LETTER | The Association for Community and Dialogue (ACID) is disappointed by the stand of the DAP that it will not support the amendments to the Prevention and Control of Infectious Diseases Act 1988 (Act 342) to enact heavier fines for flouting Covid-19 SOPs.
The reviewed bill, slated to be tabled in March, will keep the maximum fines for individuals to RM10,000 but halve the maximum compound for companies to RM500,000.
According to DAP secretary-general Lim Guan Eng “Individuals and companies have suffered enough and should not be burdened under the current economic recession with heavier fines subject to the discretion of the government,” Lim said in a statement today.
He also said Pakatan Harapan had decided not to support amending Act 342 previously, as the bill had “wide space for abuse of power, corruption and double standards”.
It puzzling that the secretary-general limits himself to economic costs for individuals and companies, without addressing the reality of the daily lives of Malaysians holistically.
While Lim has a valid point that the bill has a wide space for abuse of power, corruption and double standards, there is another side of abuses that are happening in the daily lives of the people that have been brushed aside or can be construed as ignorant.
Recently, a worker told me she was forced to turn up to work by an established company in Ipoh even though she was a close contact with her mother who was tested positive for Covid-19.
There have been instances where there has been a lack of supervision and monitoring of crowds in certain business premises, endangering the health of all those who are nearby.
The Covid-19 pandemic has caused much suffering among people who are from the low income group. Some of them who have contracted the virus while taking care of their bed-ridden parents or spouses since their homes are cramp unlike the rich who are able to quarantine themselves with the best facilities.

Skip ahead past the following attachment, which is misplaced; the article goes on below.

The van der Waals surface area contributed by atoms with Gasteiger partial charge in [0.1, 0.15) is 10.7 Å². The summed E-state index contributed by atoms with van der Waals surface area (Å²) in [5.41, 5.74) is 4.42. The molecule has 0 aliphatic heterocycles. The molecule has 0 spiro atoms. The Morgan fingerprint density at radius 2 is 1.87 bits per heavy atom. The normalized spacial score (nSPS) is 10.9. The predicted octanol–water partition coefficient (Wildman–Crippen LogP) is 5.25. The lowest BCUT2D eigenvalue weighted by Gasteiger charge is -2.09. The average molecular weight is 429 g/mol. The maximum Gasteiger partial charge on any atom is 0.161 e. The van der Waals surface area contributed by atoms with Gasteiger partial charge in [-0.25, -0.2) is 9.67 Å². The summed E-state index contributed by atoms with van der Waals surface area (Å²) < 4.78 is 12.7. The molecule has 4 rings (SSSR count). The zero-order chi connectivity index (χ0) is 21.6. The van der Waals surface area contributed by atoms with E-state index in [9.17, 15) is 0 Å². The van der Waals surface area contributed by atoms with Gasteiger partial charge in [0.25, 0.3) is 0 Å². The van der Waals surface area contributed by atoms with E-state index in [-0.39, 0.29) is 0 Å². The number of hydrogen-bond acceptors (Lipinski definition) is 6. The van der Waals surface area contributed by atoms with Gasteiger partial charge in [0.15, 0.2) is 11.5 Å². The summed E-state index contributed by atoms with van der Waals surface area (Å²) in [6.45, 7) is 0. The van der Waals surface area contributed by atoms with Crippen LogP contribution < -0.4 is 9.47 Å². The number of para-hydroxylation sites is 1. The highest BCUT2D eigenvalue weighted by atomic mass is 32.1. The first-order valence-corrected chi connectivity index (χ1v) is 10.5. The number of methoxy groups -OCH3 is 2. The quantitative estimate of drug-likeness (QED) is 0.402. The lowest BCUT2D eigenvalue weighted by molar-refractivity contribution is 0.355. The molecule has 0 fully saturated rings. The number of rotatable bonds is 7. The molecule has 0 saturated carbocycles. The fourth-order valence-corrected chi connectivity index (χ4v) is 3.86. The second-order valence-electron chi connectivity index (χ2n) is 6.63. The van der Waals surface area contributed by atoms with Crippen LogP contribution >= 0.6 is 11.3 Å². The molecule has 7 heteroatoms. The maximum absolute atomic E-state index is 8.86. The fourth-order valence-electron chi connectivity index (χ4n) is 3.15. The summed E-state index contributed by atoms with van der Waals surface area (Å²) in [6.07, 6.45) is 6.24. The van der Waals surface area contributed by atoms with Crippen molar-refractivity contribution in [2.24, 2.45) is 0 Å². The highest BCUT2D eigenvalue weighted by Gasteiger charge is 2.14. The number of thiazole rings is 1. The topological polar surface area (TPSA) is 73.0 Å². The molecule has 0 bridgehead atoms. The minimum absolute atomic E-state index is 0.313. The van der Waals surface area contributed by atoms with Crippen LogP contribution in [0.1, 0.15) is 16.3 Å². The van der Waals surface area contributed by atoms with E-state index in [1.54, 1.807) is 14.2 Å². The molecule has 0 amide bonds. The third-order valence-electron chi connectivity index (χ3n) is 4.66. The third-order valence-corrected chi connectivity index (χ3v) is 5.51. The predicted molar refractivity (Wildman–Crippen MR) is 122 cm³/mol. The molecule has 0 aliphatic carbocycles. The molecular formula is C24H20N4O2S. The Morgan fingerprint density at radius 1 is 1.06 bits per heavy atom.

It is vital to study the bill with the reality of ordinary Malaysians on the ground, and discuss provisions that could deter abuse of power, corruption and double standards.
While it is appropriate to bring down the fines, one also has to take into consideration whether the flouting Covid-19 SOPs is systemic or functional, where the degree of fine should be based.
The DAP that speaks of meritocracy and competence should not be over-protective of individuals and corporations that violate these standards. It should work instead with the government to come up with amendments that would protect the common good. Common good means a broader understanding of what it takes to mitigate the disease.
Rejecting the bill outright is not a solution.
RONALD BENJAMIN is ACID secretary.
The views expressed here are those of the author/contributor and do not necessarily represent the views of Malaysiakini.